From "a new master storyteller" comes the beginning of an epic fantasy saga of blood, honor, and destiny....
The Sixth Order wields the sword of justice and smites the enemies of the Faith and the Realm. Vaelin Al Sorna was only a child of 10 when his father left him at the iron gate of the Sixth Order. The Brothers of the Sixth Order are devoted to battle, and Vaelin will be trained and hardened to the austere, celibate, and dangerous life of a Warrior of the Faith. He has no family now save the Order.
Vaelin’s father was Battle Lord to King Janus, ruler of the unified realm. Vaelin’s rage at being deprived of his birthright and dropped at the doorstep of the Sixth Order like a foundling knows no bounds. He cherishes the memory of his mother, and what he will come to learn of her at the Order will confound him. His father, too, has motives that Vaelin will come to understand. But one truth overpowers all the rest: Vaelin Al Sorna is destined for a future he has yet to comprehend. A future that will alter not only the realm, but the world.
©2013 Anthony Ryan (P)2013 Penguin Audio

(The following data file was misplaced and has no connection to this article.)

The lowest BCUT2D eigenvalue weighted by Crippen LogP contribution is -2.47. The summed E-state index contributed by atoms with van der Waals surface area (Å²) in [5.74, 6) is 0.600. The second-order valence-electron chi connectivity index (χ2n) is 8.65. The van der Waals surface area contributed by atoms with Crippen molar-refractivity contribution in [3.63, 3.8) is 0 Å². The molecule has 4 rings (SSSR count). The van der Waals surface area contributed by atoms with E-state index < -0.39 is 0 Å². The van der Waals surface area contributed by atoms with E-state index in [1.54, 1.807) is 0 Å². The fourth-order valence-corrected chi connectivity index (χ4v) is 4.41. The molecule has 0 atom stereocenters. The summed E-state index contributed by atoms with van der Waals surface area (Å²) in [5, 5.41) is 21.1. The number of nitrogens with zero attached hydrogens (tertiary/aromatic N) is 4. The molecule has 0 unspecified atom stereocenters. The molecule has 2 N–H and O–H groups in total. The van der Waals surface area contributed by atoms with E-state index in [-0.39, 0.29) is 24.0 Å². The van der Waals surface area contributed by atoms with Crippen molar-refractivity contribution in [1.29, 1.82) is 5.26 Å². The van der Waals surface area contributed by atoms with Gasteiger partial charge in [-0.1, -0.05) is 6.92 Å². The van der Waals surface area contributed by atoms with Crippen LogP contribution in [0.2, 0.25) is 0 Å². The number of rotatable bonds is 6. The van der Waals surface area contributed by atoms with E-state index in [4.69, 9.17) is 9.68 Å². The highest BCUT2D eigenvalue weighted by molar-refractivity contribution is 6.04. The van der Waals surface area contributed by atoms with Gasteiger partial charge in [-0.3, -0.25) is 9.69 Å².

Loved the story! I would definitely recommend this book, however the narration is mediocre at best. Unclear transitions between characters and barely changing in inflection or tone made it difficult to keep track of the flow of conversation and thus, follow along with the story. It wasn't terrible by any means, however it wasn't as good as what I have come to expect from other narrated book series that are similar in genre.
Steven brand does a great job reading with a pronounced and clipped voice, but do not expect to be pleased by emotionally invested dialogue. Unlike many other narrators, he reads every line in the exact same voice leading to many complications and misunderstandings of the text. during intense and emotional moments, he continues to read along at the same exact clipped page and tone: no difference between describing a door or a close friend being killed in front of his eyes.
The narrator had a good voice and read well, but he made almost no distinction between characters. Everyone pretty much sounded the same. It was hard to keep track of who was saying what...the concentration on deciphering the speaker, took away from the story at times
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